Attorney General William Barr said Sunday that the primary motive behind the Justice Department’s push to reform Section 230 liability protections for big tech corporations is to preserve free speech following a progressive trend in selective censorship.
Barr said on Fox News with Maria Bartiromo that the idea behind the initial protections provided under Section 230 of the 1996 Communications Decency Act was to encourage platforms to take down obscene content while promoting an open forum to all users. Recent events however, encapsulated in last week’s attempts by Google and NBC News to de-platform The Federalist show online companies abusing Section 230 protections to censor unwelcome narratives.
“We wanted to encourage platforms to take off obscene material or harassing material or other kinds of offensive material,” Barr said, explaining that doing so would prevent a company from being deemed a publisher. “Unfortunately, [companies] started taking down view points and started really being selective and based on whether they agreed with the viewpoint or not taking it down, and that should make them a publisher.”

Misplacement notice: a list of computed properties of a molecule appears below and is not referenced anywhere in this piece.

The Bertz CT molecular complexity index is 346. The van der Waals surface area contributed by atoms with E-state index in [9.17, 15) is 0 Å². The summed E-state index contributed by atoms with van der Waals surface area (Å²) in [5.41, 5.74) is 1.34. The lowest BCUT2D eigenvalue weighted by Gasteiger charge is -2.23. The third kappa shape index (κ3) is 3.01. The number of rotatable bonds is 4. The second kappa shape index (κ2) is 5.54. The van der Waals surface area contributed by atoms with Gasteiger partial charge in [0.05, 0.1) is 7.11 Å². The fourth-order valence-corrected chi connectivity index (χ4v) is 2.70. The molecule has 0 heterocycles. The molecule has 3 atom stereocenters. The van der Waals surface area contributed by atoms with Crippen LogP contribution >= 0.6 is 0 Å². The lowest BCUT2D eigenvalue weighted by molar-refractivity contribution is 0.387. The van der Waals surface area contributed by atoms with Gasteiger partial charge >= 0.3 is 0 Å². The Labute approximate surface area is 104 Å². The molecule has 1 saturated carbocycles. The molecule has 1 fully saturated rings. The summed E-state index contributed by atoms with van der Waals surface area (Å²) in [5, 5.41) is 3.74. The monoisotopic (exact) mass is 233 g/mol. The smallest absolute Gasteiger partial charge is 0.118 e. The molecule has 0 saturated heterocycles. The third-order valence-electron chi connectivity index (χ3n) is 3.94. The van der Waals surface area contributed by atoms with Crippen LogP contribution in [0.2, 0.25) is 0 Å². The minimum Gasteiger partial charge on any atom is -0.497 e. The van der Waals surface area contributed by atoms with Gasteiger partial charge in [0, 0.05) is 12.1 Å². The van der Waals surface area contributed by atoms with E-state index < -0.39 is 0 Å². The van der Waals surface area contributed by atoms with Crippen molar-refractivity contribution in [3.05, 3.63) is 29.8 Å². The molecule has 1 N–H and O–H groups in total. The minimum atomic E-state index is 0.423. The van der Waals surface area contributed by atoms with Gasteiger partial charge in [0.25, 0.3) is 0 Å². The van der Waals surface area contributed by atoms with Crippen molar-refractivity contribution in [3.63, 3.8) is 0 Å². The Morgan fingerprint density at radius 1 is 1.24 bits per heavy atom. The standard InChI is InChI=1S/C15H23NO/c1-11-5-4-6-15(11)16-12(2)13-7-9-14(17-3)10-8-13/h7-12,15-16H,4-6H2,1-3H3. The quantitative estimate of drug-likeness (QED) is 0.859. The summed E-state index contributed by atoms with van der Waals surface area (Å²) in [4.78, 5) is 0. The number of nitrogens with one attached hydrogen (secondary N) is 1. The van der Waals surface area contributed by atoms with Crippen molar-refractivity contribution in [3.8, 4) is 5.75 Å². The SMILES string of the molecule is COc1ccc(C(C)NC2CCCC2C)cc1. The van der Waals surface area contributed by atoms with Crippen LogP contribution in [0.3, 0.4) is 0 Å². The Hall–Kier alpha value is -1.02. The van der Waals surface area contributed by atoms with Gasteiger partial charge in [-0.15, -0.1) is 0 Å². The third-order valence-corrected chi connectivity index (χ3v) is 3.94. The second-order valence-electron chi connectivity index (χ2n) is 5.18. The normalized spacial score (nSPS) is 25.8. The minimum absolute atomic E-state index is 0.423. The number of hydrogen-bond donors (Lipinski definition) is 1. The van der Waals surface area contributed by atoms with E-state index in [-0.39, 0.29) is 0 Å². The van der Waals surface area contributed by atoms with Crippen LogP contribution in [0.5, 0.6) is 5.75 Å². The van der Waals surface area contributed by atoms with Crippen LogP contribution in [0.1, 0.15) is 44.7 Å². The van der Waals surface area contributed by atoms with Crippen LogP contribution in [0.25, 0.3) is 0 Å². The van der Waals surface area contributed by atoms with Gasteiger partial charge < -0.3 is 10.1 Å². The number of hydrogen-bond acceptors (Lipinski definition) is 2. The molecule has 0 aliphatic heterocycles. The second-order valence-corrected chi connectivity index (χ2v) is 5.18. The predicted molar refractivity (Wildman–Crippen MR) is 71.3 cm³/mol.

AG Barr talks about proposed changes to Section 230 protections for Big Tech companies including requiring platforms to be more clear about violations of their terms of service and having a better process to dispute the violation. pic.twitter.com/4iRpjADmnX
— Benny (@bennyjohnson) June 21, 2020
The Justice Department unveiled several reforms last week aiming to curb big tech immunity to secure free and open access to the 21st century public square monopolized by tech giants in the Silicon Valley. The department is requesting that corporations clarify websites’ terms of service and have a reasonably based reason for stripping down content while preserving companies’ rights to take down unlawful posts. Barr said companies also must give people notice that their content will be ripped off the site with a process to dispute the action.